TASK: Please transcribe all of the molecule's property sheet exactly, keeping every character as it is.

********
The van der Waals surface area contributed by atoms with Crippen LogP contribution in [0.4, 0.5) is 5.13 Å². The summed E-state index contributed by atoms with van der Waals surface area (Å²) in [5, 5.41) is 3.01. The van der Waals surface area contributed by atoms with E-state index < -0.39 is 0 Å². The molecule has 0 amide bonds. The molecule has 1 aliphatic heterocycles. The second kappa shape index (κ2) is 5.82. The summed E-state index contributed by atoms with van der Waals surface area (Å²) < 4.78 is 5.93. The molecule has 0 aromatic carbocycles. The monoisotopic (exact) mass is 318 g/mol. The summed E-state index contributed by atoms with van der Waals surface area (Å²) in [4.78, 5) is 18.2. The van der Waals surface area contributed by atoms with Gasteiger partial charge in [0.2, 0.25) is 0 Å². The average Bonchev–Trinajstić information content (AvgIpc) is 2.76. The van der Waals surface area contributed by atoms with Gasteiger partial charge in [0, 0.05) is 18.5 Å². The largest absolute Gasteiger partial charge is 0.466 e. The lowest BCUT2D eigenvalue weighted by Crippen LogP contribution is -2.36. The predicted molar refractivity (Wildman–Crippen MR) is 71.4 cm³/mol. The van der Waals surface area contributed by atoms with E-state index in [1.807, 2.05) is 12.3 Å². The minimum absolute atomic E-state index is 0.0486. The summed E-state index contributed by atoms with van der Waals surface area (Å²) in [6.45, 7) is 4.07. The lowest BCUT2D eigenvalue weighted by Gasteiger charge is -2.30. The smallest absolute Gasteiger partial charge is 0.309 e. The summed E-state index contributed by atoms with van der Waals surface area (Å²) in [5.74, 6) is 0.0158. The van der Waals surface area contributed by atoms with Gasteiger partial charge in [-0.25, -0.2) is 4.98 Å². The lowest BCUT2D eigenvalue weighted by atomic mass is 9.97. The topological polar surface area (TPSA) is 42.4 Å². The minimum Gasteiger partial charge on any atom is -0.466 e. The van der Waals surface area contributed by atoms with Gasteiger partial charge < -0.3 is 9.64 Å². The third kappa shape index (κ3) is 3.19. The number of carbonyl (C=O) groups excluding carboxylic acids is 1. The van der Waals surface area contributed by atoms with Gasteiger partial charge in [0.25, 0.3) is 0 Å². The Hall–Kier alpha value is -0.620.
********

The van der Waals surface area contributed by atoms with Crippen LogP contribution in [0.4, 0.5) is 5.13 Å². The summed E-state index contributed by atoms with van der Waals surface area (Å²) in [5, 5.41) is 3.01. The van der Waals surface area contributed by atoms with E-state index < -0.39 is 0 Å². The molecule has 0 amide bonds. The molecule has 1 aliphatic heterocycles. The second kappa shape index (κ2) is 5.82. The summed E-state index contributed by atoms with van der Waals surface area (Å²) < 4.78 is 5.93. The molecule has 0 aromatic carbocycles. The monoisotopic (exact) mass is 318 g/mol. The summed E-state index contributed by atoms with van der Waals surface area (Å²) in [4.78, 5) is 18.2. The van der Waals surface area contributed by atoms with Gasteiger partial charge in [0.2, 0.25) is 0 Å². The average Bonchev–Trinajstić information content (AvgIpc) is 2.76. The van der Waals surface area contributed by atoms with Gasteiger partial charge in [0, 0.05) is 18.5 Å². The largest absolute Gasteiger partial charge is 0.466 e. The lowest BCUT2D eigenvalue weighted by Crippen LogP contribution is -2.36. The predicted molar refractivity (Wildman–Crippen MR) is 71.4 cm³/mol. The van der Waals surface area contributed by atoms with E-state index in [1.807, 2.05) is 12.3 Å². The minimum absolute atomic E-state index is 0.0486. The summed E-state index contributed by atoms with van der Waals surface area (Å²) in [6.45, 7) is 4.07. The lowest BCUT2D eigenvalue weighted by Gasteiger charge is -2.30. The smallest absolute Gasteiger partial charge is 0.309 e. The summed E-state index contributed by atoms with van der Waals surface area (Å²) in [5.74, 6) is 0.0158. The van der Waals surface area contributed by atoms with Gasteiger partial charge in [-0.25, -0.2) is 4.98 Å². The lowest BCUT2D eigenvalue weighted by atomic mass is 9.97. The topological polar surface area (TPSA) is 42.4 Å². The minimum Gasteiger partial charge on any atom is -0.466 e. The van der Waals surface area contributed by atoms with Gasteiger partial charge < -0.3 is 9.64 Å². The third kappa shape index (κ3) is 3.19. The number of carbonyl (C=O) groups excluding carboxylic acids is 1. The van der Waals surface area contributed by atoms with Gasteiger partial charge in [0.25, 0.3) is 0 Å². The Hall–Kier alpha value is -0.620.